“The Anglican Church in Sydney is largely middle class and most of the kids we’re dealing with, well, that’s not their world, that’s not their culture. So getting the kids to cross that divide can be difficult and getting the church to extend to them can be difficult, I don’t think it’s impossible though,” Father Dave says.
Sarah, one of the few girls who trains at the club is an atheist. She puts her faith in science unraveling all the mysteries of life, shown with the tattoo of the carbon symbol on her lower back.
“Oh I strongly believe in science as the eventual answer to the unknown,” she says, even though she is wearing the singlet “Christianity with a punch.”
“I wear the singlet because I respect Father Dave, and I respect his fight club. It always gives my flatmates something to chuckle about when I come home wearing the singlet though, because it’s so not me,” Sarah says.
John, an older man and one of the fight club’s newer members, has been boxing most of his life. The thing that keeps on bringing him back to this club is the friendly atmosphere.
“A lot of fight clubs are full of tough boys trying to prove something. There is a lot of attitude and arrogance, but you don’t get that here,” he says.
The fight club operates in the church hall owned by Holy Trinity Church where Father Dave ministers. Money is tight, so to lighten the load Father Dave set up his own company called‘Fighting Father Ministries.’ In fact the local community is where he draws his financial support to keep the fight club and the youth centre attached to it running.
“If life was easier, then we wouldn’t have the relationship with the local pubs and clubs, today,” he says.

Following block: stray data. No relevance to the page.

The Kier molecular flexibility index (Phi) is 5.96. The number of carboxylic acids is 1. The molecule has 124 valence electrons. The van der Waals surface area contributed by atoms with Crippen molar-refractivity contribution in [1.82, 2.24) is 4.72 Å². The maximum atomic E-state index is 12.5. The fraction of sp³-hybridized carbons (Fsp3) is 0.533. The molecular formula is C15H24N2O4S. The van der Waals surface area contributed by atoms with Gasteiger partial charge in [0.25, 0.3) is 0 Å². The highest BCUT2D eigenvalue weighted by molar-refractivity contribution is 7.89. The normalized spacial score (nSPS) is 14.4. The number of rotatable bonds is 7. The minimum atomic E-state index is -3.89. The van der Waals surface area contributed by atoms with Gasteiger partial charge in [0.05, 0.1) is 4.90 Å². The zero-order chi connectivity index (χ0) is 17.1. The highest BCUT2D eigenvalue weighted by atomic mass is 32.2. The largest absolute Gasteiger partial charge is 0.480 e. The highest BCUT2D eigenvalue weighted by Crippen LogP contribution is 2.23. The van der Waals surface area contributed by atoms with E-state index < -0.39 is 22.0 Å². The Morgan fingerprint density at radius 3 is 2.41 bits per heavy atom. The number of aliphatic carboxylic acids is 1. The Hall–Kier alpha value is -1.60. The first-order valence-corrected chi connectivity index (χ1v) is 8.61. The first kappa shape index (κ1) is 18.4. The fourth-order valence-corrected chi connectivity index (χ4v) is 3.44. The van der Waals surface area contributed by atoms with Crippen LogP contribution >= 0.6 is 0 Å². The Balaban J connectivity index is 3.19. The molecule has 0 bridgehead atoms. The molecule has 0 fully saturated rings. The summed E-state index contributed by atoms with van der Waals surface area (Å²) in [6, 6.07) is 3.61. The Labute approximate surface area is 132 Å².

Father Dave doesn’t like to rely on the Anglican Diocese, rather he prefers to see the community getting together and setting up a project. In the long term he would love to travel the country and help communities set up their own fight clubs.
“Having the local church working with the kids, funded by local business with the support of the community is the ideal model; rather than going through that bureaucratic process of getting funds from the diocese,” Father Dave says.
Father Dave thinks the way the Anglican Diocese taxes churches these days makes it harder for smaller churches to serve the community: the size and income of a church is not as important as it used to be in determining the amount of money a church should be taxed.
“We’re not even a name, we’re a number. And the number goes in and gets crunched by a machine and comes out and says you owe this much. You’re not dealing with people most of the time you’re dealing with a system. That’s not bad in itself. It’s just a reflection of the size of the thing,” said Father Dave.
After 15 years of serving the church and community, the years are taking their strain on Father Dave.
“At the start of this year, I thought it was all over. Our financial situation was slim. I thought about just quietly disappearing from the scene and moving away quietly, but the local bishop encouraged me to stay,” he says.
Right now Dave takes the business of his fight club and the church month by month.
“I think we’ve just got to keep taking risks. As soon as we get some money, I’m pumping it straight back into the club,” he says.
He was disillusioned for a while, until recently when he heard a quote from Gentleman Jim Corbett –who was a great pioneer in the development of boxing as a sport because of his scientific approach and innovative technique.
“The quote related to a ‘one more round’ mentality. And I thought to myself, yeah, I have one more round left in me. It helps to think of it like that rather than asking yourself if you have another 15 years left in you,” Father Dave says.
“At the end of the day, we want to teach people that boxing isn’t about winning, it’s about showing that you’ve got the courage to stand on your own feet for three rounds and show that you can survive.”
Fight one more round.
When your arms are so tired that you can hardly lift your hands to come on guard,
Fight one more round.
When your nose is bleeding and your eyes are black
And you are so tired that you wish your opponent
Would crack you one on the jaw and put you to sleep
Fight one more round
Remembering that the man who fights one more round
Is never whipped.”
~ James Corbett.